Background: Tumour budding and poorly differentiated clusters (PDC) represent forms of tumour invasion. We hypothesised that T-cell densities (reflecting adaptive anti-tumour immunity) might be inversely associated with tumour budding and PDC in colorectal carcinoma. Methods: Utilising 915 colon and rectal carcinomas in two U.S.-wide prospective cohort studies, and multiplex immunofluorescence combined with machine learning algorithms, we assessed CD3, CD4, CD8, CD45RO (PTPRC), and FOXP3 co-expression patterns in lymphocytes. Tumour budding and PDC at invasive fronts were quantified by digital pathology and image analysis using the International tumour Budding Consensus Conference criteria. Using covariate data of 4,420 incident colorectal cancer cases, inverse probability weighting (IPW) was integrated with multivariable logistic regression analysis that assessed the association of T-cell subset densities with tumour budding and PDC while adjusting for selection bias due to tissue availability and potential confounders, including microsatellite instability status. Findings: Tumour budding counts were inversely associated with density of CD3+CD8+ [lowest vs. highest: multivariable odds ratio (OR), 0.50; 95% confidence interval (CI), 0.35–0.70; Ptrend < 0.001] and CD3+CD8+CD45RO+ cells (lowest vs. highest: multivariable OR, 0.44; 95% CI, 0.31–0.63; Ptrend < 0.001) in tumour epithelial region. Tumour budding levels were associated with higher colorectal cancer-specific mortality (multivariable hazard ratio, 2.13; 95% CI, 1.57–2.89; Ptrend < 0.001) in Cox regression analysis. There were no significant associations of PDC with T-cell subsets. Interpretation: Tumour epithelial naïve and memory cytotoxic T cell densities are inversely associated with tumour budding at invasive fronts, suggesting that cytotoxic anti-tumour immunity suppresses tumour microinvasion.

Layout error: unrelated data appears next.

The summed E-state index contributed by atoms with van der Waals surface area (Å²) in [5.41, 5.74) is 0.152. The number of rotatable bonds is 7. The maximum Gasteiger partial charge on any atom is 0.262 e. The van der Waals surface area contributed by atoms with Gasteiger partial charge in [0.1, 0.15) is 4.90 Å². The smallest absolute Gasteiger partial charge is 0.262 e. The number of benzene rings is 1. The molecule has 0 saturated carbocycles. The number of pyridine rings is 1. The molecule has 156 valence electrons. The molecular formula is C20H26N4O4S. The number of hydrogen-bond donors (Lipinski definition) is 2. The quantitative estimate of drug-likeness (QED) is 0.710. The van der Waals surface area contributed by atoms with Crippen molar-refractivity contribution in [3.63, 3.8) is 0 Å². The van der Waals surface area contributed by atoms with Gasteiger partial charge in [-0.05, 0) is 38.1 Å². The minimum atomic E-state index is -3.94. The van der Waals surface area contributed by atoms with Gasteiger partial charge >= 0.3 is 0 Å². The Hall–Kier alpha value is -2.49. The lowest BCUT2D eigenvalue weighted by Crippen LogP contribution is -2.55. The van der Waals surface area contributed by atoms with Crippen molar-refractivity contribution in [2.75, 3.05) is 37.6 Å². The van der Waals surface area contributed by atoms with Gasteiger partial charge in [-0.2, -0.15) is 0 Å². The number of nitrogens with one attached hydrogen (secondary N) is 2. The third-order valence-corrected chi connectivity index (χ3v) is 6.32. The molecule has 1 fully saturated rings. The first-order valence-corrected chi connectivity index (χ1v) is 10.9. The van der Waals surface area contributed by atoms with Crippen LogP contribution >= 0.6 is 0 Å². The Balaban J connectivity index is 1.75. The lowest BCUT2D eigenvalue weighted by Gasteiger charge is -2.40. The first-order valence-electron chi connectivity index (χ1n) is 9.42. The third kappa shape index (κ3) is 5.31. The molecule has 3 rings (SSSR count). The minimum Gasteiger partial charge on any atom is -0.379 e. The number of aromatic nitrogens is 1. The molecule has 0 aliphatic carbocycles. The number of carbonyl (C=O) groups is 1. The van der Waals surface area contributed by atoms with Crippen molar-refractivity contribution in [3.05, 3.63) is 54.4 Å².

- artificial intelligence, clinical outcomes
- epithelial mesenchymal transition
- host-tumour interaction
- molecular pathological epidemiology